Another new era dawns for Greece after voters rejected the incumbent hard left Syrzia government at the July 7 general election and voted in the centre-right New Democracy. The economy also, finally, appears to be turning a corner. The Greek treasury tapped a 10-year bond for €2.5bln earlier in the year; the first time it has raised capital since exiting its bailout programme. The 10-year bond now trades at a yield of just 2.146%, while the spread over comparable bunds has collapsed. Equities have rallied sharply since the beginning of the year, recovering all of the 2018 losses and returning to 2015 levels. Moreover, Greek equities appear in the cheap, green quadrant on our equity valuation chart on the previous page.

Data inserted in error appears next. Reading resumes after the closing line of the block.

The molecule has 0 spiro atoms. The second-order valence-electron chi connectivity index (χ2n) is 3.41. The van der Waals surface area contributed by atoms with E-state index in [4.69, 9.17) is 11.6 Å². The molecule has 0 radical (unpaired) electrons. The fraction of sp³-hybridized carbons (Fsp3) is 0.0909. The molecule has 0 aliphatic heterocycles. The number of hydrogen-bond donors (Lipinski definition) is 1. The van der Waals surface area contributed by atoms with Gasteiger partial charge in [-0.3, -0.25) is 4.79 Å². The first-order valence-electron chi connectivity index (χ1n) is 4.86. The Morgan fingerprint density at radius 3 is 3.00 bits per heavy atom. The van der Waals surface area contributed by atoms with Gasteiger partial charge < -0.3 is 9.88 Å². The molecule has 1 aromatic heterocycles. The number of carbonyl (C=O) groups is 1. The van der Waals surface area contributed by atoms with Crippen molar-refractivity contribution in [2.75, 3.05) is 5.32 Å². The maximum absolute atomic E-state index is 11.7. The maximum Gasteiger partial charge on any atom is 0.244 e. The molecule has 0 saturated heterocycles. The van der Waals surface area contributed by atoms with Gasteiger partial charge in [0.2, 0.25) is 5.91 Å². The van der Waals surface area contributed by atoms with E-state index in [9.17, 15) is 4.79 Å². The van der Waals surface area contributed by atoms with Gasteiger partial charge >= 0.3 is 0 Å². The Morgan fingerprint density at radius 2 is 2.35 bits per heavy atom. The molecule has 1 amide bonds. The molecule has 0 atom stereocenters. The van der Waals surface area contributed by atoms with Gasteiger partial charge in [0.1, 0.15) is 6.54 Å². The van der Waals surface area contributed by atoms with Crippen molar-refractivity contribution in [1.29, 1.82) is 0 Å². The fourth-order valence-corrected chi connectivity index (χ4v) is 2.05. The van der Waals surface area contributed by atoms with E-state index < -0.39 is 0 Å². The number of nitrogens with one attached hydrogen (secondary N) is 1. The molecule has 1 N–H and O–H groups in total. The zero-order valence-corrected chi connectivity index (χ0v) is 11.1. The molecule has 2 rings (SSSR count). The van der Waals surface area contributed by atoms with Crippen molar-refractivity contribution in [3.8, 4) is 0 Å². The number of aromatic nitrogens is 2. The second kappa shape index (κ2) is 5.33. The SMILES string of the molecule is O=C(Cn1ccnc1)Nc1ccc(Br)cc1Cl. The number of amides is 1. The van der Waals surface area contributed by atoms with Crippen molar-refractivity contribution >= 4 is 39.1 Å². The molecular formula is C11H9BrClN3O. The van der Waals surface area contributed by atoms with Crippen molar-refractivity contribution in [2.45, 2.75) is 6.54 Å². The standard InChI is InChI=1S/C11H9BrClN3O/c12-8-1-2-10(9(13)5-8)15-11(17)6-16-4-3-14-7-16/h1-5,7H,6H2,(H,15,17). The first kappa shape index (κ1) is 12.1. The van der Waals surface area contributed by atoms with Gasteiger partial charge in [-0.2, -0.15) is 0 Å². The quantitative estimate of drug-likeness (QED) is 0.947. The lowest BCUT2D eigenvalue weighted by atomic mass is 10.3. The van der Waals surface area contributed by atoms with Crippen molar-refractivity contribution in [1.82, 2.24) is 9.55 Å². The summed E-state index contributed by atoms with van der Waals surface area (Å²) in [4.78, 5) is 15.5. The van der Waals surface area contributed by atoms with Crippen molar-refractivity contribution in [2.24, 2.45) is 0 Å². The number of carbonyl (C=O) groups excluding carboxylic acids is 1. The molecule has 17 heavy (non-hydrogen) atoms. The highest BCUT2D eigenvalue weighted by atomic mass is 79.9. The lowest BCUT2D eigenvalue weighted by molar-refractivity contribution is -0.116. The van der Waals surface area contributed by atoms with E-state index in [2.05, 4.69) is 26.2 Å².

Given that the economy was not inflated by the post-GFC global monetary easing as was the case for most developed and emerging markets, economic activity has recently fared slightly better amid intensifying global headwinds. In particular, the manufacturing PMI remains in expansionary territory, defying the regional contraction, while Greece’s world export market share has been increasing (a proxy for improving international competitiveness).